A complete study of the dynamics of movement of the photophores in response to light movement was impracticable, but we made some video records of eye rotation in response to an abrupt 60° shift in light direction. For the example analysed in Fig. 6 there was a response latency of 80-120 ms and a maximum angular velocity of approximately 210°s−1. These compare with values in A’, atlantica (Land, 1980) of approximately 80-100 ms latency, and about 200°s 1 maximum angular velocity. Note the apparent ‘correction’ in eye position after the initial response in Fig. 6.

Control of photophore movement

A series of experimental manipulations indicated that vision was needed for the light-following response by the photophores. Removing the eyes or covering the head with an opaque (aluminium foil) hood stopped movement of the photophores in coordination with light. (More precisely, the combination of eyes and eye stalks was necessary. The photophores associated with the eyestalk complex were also removed or masked during such tests, and could in theory be the receptors driving the other photophores. This seems highly unlikely to us, however). When one eye was removed, all photophores continued to rotate in coordination with the light and the remaining eye.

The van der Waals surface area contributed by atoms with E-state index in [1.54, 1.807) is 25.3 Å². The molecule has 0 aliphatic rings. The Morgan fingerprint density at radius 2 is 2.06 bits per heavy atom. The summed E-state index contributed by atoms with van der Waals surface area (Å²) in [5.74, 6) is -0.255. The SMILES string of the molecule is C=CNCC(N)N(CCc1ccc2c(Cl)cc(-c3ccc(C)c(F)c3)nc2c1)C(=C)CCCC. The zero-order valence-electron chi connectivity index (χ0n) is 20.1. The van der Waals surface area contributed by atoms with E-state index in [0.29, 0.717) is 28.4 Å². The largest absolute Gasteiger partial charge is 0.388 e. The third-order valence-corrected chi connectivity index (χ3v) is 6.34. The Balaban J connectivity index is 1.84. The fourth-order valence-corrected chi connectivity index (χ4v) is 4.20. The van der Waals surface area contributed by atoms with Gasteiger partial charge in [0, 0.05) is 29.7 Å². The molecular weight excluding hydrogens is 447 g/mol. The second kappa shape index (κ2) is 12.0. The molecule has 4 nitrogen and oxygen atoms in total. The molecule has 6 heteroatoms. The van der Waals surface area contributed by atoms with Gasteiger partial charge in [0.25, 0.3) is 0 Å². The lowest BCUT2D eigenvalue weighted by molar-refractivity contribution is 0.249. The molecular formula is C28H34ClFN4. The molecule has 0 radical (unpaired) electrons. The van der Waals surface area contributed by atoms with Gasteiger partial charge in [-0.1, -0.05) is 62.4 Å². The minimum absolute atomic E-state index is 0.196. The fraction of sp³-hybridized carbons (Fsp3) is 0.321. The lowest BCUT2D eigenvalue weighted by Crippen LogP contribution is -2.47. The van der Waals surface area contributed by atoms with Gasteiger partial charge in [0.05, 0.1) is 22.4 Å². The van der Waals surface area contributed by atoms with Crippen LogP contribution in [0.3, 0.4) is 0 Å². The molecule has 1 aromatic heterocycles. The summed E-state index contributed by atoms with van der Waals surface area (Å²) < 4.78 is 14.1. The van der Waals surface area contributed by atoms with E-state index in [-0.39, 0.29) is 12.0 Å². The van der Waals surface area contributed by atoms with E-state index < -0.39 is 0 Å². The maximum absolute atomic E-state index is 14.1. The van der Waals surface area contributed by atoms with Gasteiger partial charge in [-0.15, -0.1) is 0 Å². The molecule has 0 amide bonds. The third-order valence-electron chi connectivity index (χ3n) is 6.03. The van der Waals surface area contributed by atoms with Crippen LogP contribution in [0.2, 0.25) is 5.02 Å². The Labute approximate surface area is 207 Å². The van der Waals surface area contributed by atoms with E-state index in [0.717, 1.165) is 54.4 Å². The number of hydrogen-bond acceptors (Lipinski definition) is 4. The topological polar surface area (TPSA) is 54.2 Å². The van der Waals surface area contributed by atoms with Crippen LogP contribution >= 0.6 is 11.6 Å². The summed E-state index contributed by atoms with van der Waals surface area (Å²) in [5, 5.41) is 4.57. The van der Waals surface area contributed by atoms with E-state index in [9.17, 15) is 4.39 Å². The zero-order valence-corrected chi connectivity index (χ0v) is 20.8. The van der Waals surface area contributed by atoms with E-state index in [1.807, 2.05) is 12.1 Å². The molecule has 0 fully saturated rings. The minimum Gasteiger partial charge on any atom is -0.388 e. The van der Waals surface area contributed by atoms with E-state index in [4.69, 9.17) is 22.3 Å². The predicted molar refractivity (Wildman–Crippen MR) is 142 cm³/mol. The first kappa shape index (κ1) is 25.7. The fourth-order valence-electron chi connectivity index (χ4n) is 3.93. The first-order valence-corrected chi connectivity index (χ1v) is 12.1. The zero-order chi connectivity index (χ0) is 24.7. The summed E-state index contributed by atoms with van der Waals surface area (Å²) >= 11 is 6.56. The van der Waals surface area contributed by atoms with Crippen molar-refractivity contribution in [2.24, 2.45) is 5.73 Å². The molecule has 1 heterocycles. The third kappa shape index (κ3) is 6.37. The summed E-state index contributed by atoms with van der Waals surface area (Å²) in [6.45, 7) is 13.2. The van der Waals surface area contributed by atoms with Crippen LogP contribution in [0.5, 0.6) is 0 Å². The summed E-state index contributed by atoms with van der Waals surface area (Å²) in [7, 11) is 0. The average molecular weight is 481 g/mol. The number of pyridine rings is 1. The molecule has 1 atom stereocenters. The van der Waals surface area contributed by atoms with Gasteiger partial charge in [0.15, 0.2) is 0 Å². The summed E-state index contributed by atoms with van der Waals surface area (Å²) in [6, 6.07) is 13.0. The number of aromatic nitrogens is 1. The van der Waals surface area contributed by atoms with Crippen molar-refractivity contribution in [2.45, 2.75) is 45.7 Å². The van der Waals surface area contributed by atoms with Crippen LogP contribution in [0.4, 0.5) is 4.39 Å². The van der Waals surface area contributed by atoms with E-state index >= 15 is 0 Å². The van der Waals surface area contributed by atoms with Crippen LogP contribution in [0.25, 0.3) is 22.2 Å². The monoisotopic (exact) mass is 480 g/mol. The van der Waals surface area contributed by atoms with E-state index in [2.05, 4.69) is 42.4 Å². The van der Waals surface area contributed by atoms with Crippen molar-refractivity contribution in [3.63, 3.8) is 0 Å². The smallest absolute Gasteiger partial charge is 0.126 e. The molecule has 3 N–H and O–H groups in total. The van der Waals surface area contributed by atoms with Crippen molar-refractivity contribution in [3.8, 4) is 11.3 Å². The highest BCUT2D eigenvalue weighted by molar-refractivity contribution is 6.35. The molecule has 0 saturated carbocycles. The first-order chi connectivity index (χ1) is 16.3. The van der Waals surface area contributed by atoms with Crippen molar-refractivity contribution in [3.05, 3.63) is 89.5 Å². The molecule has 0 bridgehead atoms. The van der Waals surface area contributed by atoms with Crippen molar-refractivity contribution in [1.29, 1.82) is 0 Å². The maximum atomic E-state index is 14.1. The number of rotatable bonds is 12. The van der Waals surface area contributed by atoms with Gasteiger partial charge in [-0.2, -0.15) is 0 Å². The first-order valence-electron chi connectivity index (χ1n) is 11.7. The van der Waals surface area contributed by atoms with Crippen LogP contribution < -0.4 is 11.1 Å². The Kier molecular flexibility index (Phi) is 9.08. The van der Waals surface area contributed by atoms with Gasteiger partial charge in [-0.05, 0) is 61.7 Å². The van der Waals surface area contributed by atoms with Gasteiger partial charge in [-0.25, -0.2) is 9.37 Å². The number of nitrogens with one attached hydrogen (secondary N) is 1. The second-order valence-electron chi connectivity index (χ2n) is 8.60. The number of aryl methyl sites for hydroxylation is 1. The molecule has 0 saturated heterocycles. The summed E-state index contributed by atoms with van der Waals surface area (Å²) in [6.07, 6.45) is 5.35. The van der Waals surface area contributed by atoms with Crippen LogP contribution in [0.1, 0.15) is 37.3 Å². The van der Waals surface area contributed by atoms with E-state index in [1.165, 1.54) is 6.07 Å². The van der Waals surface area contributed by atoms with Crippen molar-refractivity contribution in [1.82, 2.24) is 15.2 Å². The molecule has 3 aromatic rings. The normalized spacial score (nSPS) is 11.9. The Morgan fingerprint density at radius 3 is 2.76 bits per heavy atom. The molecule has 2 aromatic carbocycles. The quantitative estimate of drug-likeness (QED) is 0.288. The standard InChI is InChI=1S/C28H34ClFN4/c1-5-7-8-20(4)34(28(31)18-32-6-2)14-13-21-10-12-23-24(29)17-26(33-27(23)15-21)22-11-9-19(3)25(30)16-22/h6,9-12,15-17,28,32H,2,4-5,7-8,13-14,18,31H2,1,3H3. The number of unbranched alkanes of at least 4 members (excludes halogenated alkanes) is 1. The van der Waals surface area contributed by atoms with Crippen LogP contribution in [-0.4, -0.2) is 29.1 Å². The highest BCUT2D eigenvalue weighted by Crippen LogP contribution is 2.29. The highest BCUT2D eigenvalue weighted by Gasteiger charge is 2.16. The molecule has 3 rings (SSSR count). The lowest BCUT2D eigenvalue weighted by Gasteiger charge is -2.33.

Four categories of possible mechanisms of control of photophore movement occurred to us: (a) the photophores might be mechanically linked to the eyes (e.g. by ligaments, which are known to link the abdominal photophores, Hardy, 1962), so that eye movement is automatically translated into approximately equal photophore movement; (b) the photophores might be controlled by feedback from receptors sensing the eye position so that as the eyes follow a moving light, the photophores would be instructed to do likewise; (c) the photophores themselves might be directionally light-sensitive (this possibility was ruled out by the results of our ‘hood’ experiments) ; and (d) light falling on the eyes from any given angle within the range of following might elicit a parallel signal from the CNS to both the eye and the muscles that move the photophores, telling each how far they must rotate to achieve a desired position. In this case, the position of the eye must be independently calibrated by some sort of receptor, but feedback from eye position detectors would not be an adequate photophore-coordinating signal by itself.